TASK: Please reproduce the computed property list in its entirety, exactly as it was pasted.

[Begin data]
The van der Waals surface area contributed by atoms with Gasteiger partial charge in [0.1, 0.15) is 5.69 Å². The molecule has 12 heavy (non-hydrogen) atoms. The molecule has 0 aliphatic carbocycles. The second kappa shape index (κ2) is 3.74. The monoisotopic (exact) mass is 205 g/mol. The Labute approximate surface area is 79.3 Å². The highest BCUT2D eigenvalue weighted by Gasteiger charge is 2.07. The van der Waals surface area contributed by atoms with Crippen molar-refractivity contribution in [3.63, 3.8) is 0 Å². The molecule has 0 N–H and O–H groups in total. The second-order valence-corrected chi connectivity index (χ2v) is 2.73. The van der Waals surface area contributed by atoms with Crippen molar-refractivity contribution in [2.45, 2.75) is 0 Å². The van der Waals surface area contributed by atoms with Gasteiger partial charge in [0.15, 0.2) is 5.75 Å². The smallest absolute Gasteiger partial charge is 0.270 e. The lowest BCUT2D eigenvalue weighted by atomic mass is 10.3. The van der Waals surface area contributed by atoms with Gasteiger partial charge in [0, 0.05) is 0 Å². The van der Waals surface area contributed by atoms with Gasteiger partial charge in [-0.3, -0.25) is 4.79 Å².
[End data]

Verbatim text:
The van der Waals surface area contributed by atoms with Gasteiger partial charge in [0.1, 0.15) is 5.69 Å². The molecule has 12 heavy (non-hydrogen) atoms. The molecule has 0 aliphatic carbocycles. The second kappa shape index (κ2) is 3.74. The monoisotopic (exact) mass is 205 g/mol. The Labute approximate surface area is 79.3 Å². The highest BCUT2D eigenvalue weighted by Gasteiger charge is 2.07. The van der Waals surface area contributed by atoms with Crippen molar-refractivity contribution in [3.63, 3.8) is 0 Å². The molecule has 0 N–H and O–H groups in total. The second-order valence-corrected chi connectivity index (χ2v) is 2.73. The van der Waals surface area contributed by atoms with Crippen molar-refractivity contribution in [2.45, 2.75) is 0 Å². The van der Waals surface area contributed by atoms with Gasteiger partial charge in [0.15, 0.2) is 5.75 Å². The smallest absolute Gasteiger partial charge is 0.270 e. The lowest BCUT2D eigenvalue weighted by atomic mass is 10.3. The van der Waals surface area contributed by atoms with Gasteiger partial charge in [0, 0.05) is 0 Å². The van der Waals surface area contributed by atoms with Gasteiger partial charge in [-0.3, -0.25) is 4.79 Å².